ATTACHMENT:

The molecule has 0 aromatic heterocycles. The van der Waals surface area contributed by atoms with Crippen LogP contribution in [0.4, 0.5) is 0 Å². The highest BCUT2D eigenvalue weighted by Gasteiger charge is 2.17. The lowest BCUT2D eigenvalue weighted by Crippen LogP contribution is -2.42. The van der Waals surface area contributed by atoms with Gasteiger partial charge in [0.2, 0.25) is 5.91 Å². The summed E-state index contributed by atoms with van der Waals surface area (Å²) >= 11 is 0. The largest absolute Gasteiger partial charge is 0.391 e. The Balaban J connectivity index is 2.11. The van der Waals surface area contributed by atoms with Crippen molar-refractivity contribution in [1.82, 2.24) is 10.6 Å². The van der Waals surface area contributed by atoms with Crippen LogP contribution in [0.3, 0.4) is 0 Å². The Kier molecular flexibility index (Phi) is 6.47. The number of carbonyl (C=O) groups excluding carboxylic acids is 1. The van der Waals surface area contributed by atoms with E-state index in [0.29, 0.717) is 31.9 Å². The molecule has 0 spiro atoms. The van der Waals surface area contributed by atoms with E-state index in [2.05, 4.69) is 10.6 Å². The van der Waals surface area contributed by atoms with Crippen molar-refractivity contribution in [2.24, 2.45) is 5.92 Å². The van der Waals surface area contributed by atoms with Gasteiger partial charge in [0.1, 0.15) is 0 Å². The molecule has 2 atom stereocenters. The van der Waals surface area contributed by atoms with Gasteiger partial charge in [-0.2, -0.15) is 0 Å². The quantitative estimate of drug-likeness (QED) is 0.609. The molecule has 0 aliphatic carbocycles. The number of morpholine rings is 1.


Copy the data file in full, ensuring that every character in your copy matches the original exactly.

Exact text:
The molecule has 0 aromatic heterocycles. The van der Waals surface area contributed by atoms with Crippen LogP contribution in [0.4, 0.5) is 0 Å². The highest BCUT2D eigenvalue weighted by Gasteiger charge is 2.17. The lowest BCUT2D eigenvalue weighted by Crippen LogP contribution is -2.42. The van der Waals surface area contributed by atoms with Gasteiger partial charge in [0.2, 0.25) is 5.91 Å². The summed E-state index contributed by atoms with van der Waals surface area (Å²) >= 11 is 0. The largest absolute Gasteiger partial charge is 0.391 e. The Balaban J connectivity index is 2.11. The van der Waals surface area contributed by atoms with Crippen molar-refractivity contribution in [1.82, 2.24) is 10.6 Å². The van der Waals surface area contributed by atoms with Crippen LogP contribution in [0.3, 0.4) is 0 Å². The Kier molecular flexibility index (Phi) is 6.47. The number of carbonyl (C=O) groups excluding carboxylic acids is 1. The van der Waals surface area contributed by atoms with E-state index in [0.29, 0.717) is 31.9 Å². The molecule has 0 spiro atoms. The van der Waals surface area contributed by atoms with E-state index in [2.05, 4.69) is 10.6 Å². The van der Waals surface area contributed by atoms with Crippen molar-refractivity contribution in [2.24, 2.45) is 5.92 Å². The van der Waals surface area contributed by atoms with Gasteiger partial charge in [0.1, 0.15) is 0 Å². The molecule has 2 atom stereocenters. The van der Waals surface area contributed by atoms with Gasteiger partial charge in [-0.2, -0.15) is 0 Å². The quantitative estimate of drug-likeness (QED) is 0.609. The molecule has 0 aliphatic carbocycles. The number of morpholine rings is 1.